Connell Wagner Predictions
Connell Wagner (Mr. J. Schafer) made extensive calculations of the expected deformations of the antenna as a result of the upgrade. Figure 6 shows a slice through their dataset. The data refer to the surface at a radius of 28m. The "azimuth" of the horizontal axis locates the points on the surface of the dish, with aziumth=180 degrees coinciding with the lift leg. Each trace refers to a different elevation setting. We find that in the vicinity of the upper tripod leg (azimuth = 60 degrees), with the antenna pointing at the zenith the surface will be now lie below the pre-upgrade surface, whereas at 30 degrees elevation the surface will be above the pre-upgrade surface.
These surveys were made at an elevation of 43 degrees, with INTELSAT VII as target. Figure 7 shows the high resolution pre-upgrade image, figure 8 shows the high resolution post-upgrade image and figure 9 has the difference. (Warning: these images are large). These images have a surface resolution of 50 cm x 50 cm, and show that the bulk of the June-October differences lie in the vicinity of the lift leg - 3 mm on average in the perforated panel region, and somewhat more in the mesh panel area outboard of the leg attachment point.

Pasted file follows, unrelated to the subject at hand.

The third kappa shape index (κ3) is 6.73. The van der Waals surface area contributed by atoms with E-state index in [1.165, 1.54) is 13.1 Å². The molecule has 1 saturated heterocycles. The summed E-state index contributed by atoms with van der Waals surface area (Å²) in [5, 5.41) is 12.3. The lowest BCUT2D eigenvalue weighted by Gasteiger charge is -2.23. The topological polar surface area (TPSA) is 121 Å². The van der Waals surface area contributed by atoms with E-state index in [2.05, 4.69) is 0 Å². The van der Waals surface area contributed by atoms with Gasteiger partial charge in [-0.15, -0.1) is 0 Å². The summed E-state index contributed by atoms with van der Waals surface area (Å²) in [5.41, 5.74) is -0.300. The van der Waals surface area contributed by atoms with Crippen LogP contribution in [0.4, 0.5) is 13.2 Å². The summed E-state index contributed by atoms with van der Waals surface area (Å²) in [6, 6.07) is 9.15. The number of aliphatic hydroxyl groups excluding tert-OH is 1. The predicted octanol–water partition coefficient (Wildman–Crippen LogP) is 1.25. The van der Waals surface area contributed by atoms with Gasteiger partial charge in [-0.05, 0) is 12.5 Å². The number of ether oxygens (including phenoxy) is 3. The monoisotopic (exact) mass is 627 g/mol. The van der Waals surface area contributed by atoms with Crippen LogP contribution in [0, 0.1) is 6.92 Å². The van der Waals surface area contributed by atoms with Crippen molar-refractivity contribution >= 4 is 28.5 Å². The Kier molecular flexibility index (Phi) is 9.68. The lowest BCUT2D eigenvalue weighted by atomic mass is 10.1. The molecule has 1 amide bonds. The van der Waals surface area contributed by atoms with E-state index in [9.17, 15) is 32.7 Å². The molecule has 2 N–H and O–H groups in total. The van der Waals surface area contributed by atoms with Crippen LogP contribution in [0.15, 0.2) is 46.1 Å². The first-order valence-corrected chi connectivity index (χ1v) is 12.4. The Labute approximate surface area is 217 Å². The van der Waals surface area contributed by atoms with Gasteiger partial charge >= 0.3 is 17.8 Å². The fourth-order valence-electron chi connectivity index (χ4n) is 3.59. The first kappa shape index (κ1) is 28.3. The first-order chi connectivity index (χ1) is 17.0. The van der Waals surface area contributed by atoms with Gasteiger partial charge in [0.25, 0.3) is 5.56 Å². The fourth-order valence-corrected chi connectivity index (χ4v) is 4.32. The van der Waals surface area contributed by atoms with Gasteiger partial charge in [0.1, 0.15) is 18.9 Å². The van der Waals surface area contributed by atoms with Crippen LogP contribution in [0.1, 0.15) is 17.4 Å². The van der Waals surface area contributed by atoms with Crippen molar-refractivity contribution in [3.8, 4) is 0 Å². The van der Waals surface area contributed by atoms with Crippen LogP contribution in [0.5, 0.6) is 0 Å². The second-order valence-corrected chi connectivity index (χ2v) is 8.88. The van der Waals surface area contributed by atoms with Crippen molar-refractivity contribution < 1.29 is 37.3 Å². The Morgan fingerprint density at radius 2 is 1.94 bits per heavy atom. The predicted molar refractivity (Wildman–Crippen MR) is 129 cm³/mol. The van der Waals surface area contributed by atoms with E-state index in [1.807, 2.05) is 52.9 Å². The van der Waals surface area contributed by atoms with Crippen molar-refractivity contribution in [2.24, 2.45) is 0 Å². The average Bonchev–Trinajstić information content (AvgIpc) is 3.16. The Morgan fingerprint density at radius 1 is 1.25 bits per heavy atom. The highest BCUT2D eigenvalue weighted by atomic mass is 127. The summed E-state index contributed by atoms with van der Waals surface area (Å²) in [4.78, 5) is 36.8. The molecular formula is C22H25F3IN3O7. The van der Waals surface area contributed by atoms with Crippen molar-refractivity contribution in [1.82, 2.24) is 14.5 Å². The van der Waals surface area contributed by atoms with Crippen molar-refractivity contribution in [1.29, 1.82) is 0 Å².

Each pixel in a holography image is the average over the resolution cell; in a low resolution image the small scale panel variations will be reduced in amplitude, leaving the large-scale structural deformations to dominate. As the resolution improves, the small scale variations will rise in importance.
The two surveys have been analysed in terms of low and high resolution images. The analysis takes two forms:
- We look for the amplitude weighted half-path rms. This is the quantity that one would use in a Ruze analysis of the antenna's gain.
- We estimate the gain directly by forming the vector sum of the voltage distribution over the aperture plane.
These two approaches are clearly related, but they do provide a useful consistenncy check of the analysis. Table 1 below gives the full details of the analysis. In brief, the panel rms error is unchanged, (as expected); the error attributable to the large scale deformations of the antenna has deteriorated - from 0.5mm to 0.7mm when averaged over the inner 44m diamter; and from 0.9 to 1.5mm when averaged over the entire aperture.
|holography gain||64.74 dB||64.48 dB|